The first 3d printed of the CAD modeled coin display for the Roman coins I’ve collected over the years had a few issues with it. Firstly, the larger coins didn’t fit properly, the slot for the cover wasn’t tough enough and despite using glue and alcohol to help the print stick to the surface, I had an issue with warming. Modifications were made to the design, I added more variation to the slot sizes and split the main body into four parts. Once all parts were printed I simply superglued them all together after a bit of sanding. So far so good.
After many hours of sanding, the Manny character from Grim Fandango was painted. The photo shows up all the little flaws, in real life it looks good if I do say so myself. It was requested by my brother and given to him as a birthday present.
My mother asked me would I make a model of Two-face for the boy she looked after. He still has not seen the print and it is yet to be painted, but I’m happy with how it turned out. The sculpting tools in Blender are under appreciated, I even prefer them to Zbrush.
Lastly, having joined Upwork.com I have begun working with a client there. Hopefully, when I gain a positive reputation I can begin to run my own business. We’ll have to wait and see. The mouse design still have to be completed, the engineer aspects to it are tricky and a lot of detail is going into it. Really want to get it out of the way and move onto other project, such as video tutorials.
I have collected a few Roman coins over the years and always wanted to show them off. Now with a 3d printer I can do just that. A couple of the components are 3d printed and in the next couple of days the rest will be printed out. With some Z-poxy brushwork, sanding and spray painting it will look like it came right out of an injection moulding.
An update on the mouse design, it still hasn’t a name. The trickiest parts have been figures out more or less, that being how the touchscreen and buttons will function. The six side buttons are return to the their original position using springs, although I had considered using rubbery plastic like that used for console control buttons. How the parts will fit together is a choice between using snap fittings and screws. Finally, when it is close to completion, some ribbing may be required to counteract shrinkage with the material of choice being either PLA or ABS. Ideally, if this ever goes to production I would want to use PLA. The material is non-toxic, environmentally friendly and recyclable coming from sustainable sources, that being starch. From my experience of using PLAs, not only with 3d printing the warping is less of an issue and PLA last forever as long as it is kept away from outdoor elements.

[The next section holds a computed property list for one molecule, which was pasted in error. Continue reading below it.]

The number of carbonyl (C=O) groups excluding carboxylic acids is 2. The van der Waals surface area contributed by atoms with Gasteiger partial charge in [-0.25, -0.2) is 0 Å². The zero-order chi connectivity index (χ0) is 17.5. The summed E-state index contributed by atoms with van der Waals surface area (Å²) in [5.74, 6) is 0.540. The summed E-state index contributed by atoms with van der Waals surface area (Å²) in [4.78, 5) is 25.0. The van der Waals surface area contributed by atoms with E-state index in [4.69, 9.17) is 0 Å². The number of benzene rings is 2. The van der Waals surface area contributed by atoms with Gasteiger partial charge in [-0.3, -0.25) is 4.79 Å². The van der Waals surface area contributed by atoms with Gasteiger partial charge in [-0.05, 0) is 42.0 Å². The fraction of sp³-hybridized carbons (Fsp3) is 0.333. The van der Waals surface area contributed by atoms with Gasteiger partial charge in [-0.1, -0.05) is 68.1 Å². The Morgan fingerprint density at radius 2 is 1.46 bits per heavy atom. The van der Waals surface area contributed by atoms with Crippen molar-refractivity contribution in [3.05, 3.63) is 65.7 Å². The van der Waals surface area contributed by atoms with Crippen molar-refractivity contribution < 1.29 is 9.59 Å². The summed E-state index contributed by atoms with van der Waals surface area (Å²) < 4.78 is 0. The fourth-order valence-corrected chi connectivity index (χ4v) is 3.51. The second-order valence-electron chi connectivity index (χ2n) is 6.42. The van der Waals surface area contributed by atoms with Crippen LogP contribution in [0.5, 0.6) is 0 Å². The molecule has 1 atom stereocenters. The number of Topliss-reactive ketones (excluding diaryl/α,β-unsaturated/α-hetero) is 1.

Earlier in the month I bought a 3d printer that is self assembled. After running into some trouble with the extruder and with the help of an engineer who has experience of assembling and customising his own 3d printer I was up and running. One of the first models I printed as a sculpted I made of Michael Schumacher.
For my brother, with his birthday coming up soon I modelled in Blender a 3d version of Manny from the point and click adventure Grim Fandango.
For Christmas, a chopping board I bought my Mother needed somewhere to be stored, so I designed and 3d printed a hook.
The next thing I printed was a stand for a pizza slicer.
Over Christmas I spent some time learning Rhino and the plugin for it T-Splines. I needed a CAD program that would allow me to create the surface, with Solidworks’ surfacing tools I wasn’t getting the desired shape and it was clumsy and time consuming to create. I was able to import the surfaces made in Rhino using T-Splines, but a friend of mine later told me about Fusion 360. I decided to give it a try and found it to be a fantastic piece of software. It’s got the best features of Rhino and Solidworks combined, without Solidworks’ rigidity. Next step is to complete the mouse design with a 3d printed display model, production ready CAD and CAM, beauty render, assembly drawings and graphics showing the uniquer features and how it work.